Bomb Threats and Personal Threats Received by Telephone
Many bomb threats and other types of threats are made against individuals. Others allege that bombs have been planted in facilities. Most threats are made by telephone.
It is an unnerving experience for anyone to receive a telephoned threat but there are ways to minimize personal fear and still concentrate on gathering helpful information for law enforcement personnel to identify the person making the threat.
The first step is to realize that any court employee could receive such a call. The second step is to be aware that careful procedures have been developed to counter such threats and to arrest and convict the callers.
The Court provides two forms to keep on hand for noting important information and asking the right questions if you receive a threat by telephone. One is for bomb threats, and the other is for personal threats.
Letter and Package Bombs
Here are some things to look for to recognize possible letter and parcel bombs. They may have
- oily stains or discoloration;
- no return address;
- excessive weight;
- an envelope that is rigid;
- an envelope that is lopsided or uneven;
- wires or tinfoil protruding from the package or envelope'
- excessive masking tape, string, or other wrappings'
- foreign mail, air mail, or special delivery;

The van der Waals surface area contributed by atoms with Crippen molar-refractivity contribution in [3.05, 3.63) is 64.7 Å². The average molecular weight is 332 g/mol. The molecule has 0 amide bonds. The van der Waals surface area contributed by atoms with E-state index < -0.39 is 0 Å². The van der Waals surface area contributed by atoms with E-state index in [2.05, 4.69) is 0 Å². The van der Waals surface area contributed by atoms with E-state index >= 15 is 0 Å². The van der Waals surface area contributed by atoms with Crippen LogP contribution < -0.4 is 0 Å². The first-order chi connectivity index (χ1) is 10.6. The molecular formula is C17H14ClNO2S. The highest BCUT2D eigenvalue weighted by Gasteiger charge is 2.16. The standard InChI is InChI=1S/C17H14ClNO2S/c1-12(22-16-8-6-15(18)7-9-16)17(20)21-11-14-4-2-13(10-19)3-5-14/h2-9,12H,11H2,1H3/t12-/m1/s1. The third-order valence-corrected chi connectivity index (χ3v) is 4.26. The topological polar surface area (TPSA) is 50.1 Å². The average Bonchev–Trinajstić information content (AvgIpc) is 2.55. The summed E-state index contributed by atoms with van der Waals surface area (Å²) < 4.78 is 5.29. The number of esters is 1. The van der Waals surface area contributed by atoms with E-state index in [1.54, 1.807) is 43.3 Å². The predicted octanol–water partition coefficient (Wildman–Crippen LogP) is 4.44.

- restrictive markings such as “Confidential” or “Personal”;
- excessive postage;
- hand-written or poorly-typed addresses;
- incorrect titles;
- a title with no name;
- misspellings of common words; or
- visual distractions on letters and parcels.
If you see a suspicious object, call security at once. Never touch or disturb a suspicious package or object.
Emergency Phone Numbers
Arthur G. Angus
Director of Supreme Court Security
Jess W. Gundy
Deputy Director of Supreme Court Security
Harold E. Dailey
Deputy Supreme Court Marshal
Office: State Capitol Building, Room E-312
Court Security Office: (304) 558-1911
State Capitol Protective Services: (304) 558-9911
Governor's State Police Security: (304) 558-0514
911 Center: 911
Evacuation of Court Facility
Learn about the evacuation procedures for your building, and carefully follow instructions during a fire, bomb threat, or other emergency.
If ordered to leave your work area, evacuate your floor at once. Don’t wait to see if anything is going to happen.
To prepare yourself for an emergency
- locate all the fire / emergency exits in your building;
- locate the fire alarm boxes on your floor, and learn how to activate them; and
- discuss with your “emergency floor warden” the proper procedures to be followed or how you might assist in a crisis.
One out of four employees will be assaulted at their workplace during their career. The following is a typical profile of one who will pose such a threat.
Offenders are typically
- 16 – 20 years old (minor incidents), or
- 30 – 45 years old (major incidents).
Suspect Description Form
Law enforcement confrontation: sixty-eight (sixty-eight percent) of offenders have had a prior criminal contact with law enforcement officers.
Law enforcement training: thirty-seven (thirty-seven percent) of offenders have a prior private, public, or military law enforcement training background.
Knowledge of weaponry: forty-three (forty-three percent) of offenders are familiar in the use of weapons or have access to them.